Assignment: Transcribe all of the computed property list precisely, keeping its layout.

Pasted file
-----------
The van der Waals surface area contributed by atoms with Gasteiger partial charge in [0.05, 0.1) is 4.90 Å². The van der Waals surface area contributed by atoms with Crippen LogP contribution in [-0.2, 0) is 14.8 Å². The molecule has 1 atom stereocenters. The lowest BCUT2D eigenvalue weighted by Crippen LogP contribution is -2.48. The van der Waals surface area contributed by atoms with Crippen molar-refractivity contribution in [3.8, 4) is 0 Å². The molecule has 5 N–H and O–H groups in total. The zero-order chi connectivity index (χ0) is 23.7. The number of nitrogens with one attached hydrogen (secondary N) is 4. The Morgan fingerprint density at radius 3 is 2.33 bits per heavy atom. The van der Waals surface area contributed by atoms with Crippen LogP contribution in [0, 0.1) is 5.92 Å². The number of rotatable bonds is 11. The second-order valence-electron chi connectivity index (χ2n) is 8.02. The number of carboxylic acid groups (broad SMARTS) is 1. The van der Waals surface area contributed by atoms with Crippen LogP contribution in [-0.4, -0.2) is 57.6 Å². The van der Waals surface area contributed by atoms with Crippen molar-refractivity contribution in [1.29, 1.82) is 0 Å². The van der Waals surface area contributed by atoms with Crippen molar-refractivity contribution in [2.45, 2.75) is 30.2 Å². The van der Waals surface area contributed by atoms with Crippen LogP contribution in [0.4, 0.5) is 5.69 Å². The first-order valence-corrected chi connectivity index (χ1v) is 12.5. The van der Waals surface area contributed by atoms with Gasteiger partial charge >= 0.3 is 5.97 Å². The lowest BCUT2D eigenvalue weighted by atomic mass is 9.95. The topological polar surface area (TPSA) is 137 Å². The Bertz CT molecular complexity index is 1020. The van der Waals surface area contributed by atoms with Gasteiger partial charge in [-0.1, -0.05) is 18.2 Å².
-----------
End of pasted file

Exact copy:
The van der Waals surface area contributed by atoms with Gasteiger partial charge in [0.05, 0.1) is 4.90 Å². The van der Waals surface area contributed by atoms with Crippen LogP contribution in [-0.2, 0) is 14.8 Å². The molecule has 1 atom stereocenters. The lowest BCUT2D eigenvalue weighted by Crippen LogP contribution is -2.48. The van der Waals surface area contributed by atoms with Crippen molar-refractivity contribution in [3.8, 4) is 0 Å². The molecule has 5 N–H and O–H groups in total. The zero-order chi connectivity index (χ0) is 23.7. The number of nitrogens with one attached hydrogen (secondary N) is 4. The Morgan fingerprint density at radius 3 is 2.33 bits per heavy atom. The van der Waals surface area contributed by atoms with Crippen LogP contribution in [0, 0.1) is 5.92 Å². The number of rotatable bonds is 11. The second-order valence-electron chi connectivity index (χ2n) is 8.02. The number of carboxylic acid groups (broad SMARTS) is 1. The van der Waals surface area contributed by atoms with Crippen LogP contribution in [-0.4, -0.2) is 57.6 Å². The van der Waals surface area contributed by atoms with Crippen molar-refractivity contribution in [1.29, 1.82) is 0 Å². The van der Waals surface area contributed by atoms with Crippen molar-refractivity contribution in [2.45, 2.75) is 30.2 Å². The van der Waals surface area contributed by atoms with Crippen LogP contribution in [0.4, 0.5) is 5.69 Å². The first-order valence-corrected chi connectivity index (χ1v) is 12.5. The van der Waals surface area contributed by atoms with Gasteiger partial charge >= 0.3 is 5.97 Å². The lowest BCUT2D eigenvalue weighted by atomic mass is 9.95. The topological polar surface area (TPSA) is 137 Å². The Bertz CT molecular complexity index is 1020. The van der Waals surface area contributed by atoms with Gasteiger partial charge in [-0.1, -0.05) is 18.2 Å².